Section 91 (14) A Barring Orders: A Welcome Addition for Victims of Domestic Abuse
Teleri Jones discusses Section 91(14) barring orders
In the past, it was always very difficult to obtain a section 91 (14) order, imposing restrictions on the ability of a parent to apply for a section 8 order.
This was governed by the principles established as far back as 1999 in the case of Re P (Section 91 (14) Guidelines) (Residence and Religious Heritage) 1999 2 FLR 573. The guidelines established by Butler-Sloss LJ were as follows: (highlights my own).
- Section 91 (14) should be read in conjunction with s 1(1) which makes the welfare of the child the paramount consideration.
- The power to restrict applications to the court is discretionary and in the exercise of its discretion the court must weigh in the balance all the relevant circumstances.
- An important consideration is that to impose a restriction is a statutory intrusion into the right of a party to bring proceedings before the court and to be heard in matters affecting his/her child.
- The power is therefore to be used with great care and sparingly, the exception and not the rule.
- It is generally to be seen as a weapon of last resort in cases of repeated and unreasonable
- In suitable circumstances (and on clear evidence), a court may impose the leave restriction in cases where the welfare of the child requires it, although there is no past history of making unreasonable applications.
- In cases under para 6 above, the court will need to be satisfied first that the facts go beyond the commonly encountered need for a time to settle to a regime ordered by the court and the all too common situation where there is animosity between the adults in dispute or between the local authority and the family; and secondly that there is a serious risk that, without the imposition of the restriction, the child or the primary carers will be subject to unacceptable strain.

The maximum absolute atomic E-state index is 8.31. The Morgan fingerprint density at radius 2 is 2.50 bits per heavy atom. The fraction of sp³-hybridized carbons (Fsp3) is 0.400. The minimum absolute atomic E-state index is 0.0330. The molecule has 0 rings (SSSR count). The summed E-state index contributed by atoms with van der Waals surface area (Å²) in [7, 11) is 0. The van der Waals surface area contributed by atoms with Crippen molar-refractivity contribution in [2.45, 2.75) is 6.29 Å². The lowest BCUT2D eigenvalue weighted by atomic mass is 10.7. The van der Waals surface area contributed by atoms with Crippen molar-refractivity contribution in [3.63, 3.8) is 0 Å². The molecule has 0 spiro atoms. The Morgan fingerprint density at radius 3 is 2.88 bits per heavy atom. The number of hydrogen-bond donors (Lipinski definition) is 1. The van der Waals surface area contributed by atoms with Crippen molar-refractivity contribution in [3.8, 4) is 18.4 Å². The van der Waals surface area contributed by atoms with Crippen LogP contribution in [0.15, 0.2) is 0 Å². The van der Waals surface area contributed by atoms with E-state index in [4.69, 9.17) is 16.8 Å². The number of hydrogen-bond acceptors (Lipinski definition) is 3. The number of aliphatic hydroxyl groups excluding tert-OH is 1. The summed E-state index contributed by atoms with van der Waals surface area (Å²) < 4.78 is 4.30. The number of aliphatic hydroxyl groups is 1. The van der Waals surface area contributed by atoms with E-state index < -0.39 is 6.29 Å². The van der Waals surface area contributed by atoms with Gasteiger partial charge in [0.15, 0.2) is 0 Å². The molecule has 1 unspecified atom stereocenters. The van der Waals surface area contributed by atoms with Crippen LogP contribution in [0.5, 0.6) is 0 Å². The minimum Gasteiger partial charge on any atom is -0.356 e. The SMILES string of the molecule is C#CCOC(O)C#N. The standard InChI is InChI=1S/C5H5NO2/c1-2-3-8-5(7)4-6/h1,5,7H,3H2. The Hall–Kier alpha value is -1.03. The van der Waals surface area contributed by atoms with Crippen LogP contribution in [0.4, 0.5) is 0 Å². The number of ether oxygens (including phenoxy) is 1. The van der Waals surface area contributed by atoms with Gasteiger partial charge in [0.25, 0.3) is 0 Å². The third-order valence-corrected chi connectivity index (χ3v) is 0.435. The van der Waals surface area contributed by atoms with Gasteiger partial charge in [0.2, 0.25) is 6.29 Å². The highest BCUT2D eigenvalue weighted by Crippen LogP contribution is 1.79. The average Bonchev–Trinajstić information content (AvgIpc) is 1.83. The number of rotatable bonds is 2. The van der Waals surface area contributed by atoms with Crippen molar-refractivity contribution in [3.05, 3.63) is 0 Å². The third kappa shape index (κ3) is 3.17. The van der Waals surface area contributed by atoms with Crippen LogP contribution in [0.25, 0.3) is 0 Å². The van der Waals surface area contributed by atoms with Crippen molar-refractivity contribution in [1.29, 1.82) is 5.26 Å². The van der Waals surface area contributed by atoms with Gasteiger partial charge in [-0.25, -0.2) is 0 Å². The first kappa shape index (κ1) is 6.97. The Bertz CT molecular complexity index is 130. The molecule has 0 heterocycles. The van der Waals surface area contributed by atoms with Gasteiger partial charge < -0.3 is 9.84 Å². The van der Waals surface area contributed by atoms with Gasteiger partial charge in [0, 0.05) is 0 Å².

- A court may impose the restriction on making applications in the absence of a request from any of the parties, subject, of course, to the rules of natural justice such as an opportunity for the parties to be heard on the point.
- A restriction may be imposed with or without limitation of time.
- The degree of restriction should be proportionate to the harm it is intended to avoid.
- It would be undesirable in other than the most exceptional cases to make the order ex parte.
Just by looking at these guidelines, it was clear that only in the most limited of cases, in the narrowest of circumstances, and often for the most limited periods of time, that such orders could be made and the case law until recently in fact narrowed the definitions even further.
However, for those of us who regularly represent victims of domestic abuse in court, we welcome the sea change since the instruction of s.91(A) into the Children Act further to the change in law brought in by s.67 of the Domestic Abuse Act 2021 (2021 c 17).
It now provides that :
The circumstances in which the court may make a section 91(14) order include, among others, where the court is satisfied that the making of an application for an order under this Act of a specified kind by any person who is to be named in the section 91(14) order would put—
(a) the child concerned, or
(b) another individual (“the relevant individual”),
at risk of harm.
(3) In the case of a child or other individual who has reached the age of eighteen, the reference in subsection (2) to “harm” is to be read as a reference to ill-treatment or the impairment of physical or mental health.
(4) Where a person who is named in a section 91(14) order applies for leave to make an application of a specified kind, the court must, in determining whether to grant leave, consider whether there has been a material change of circumstances since the order was made.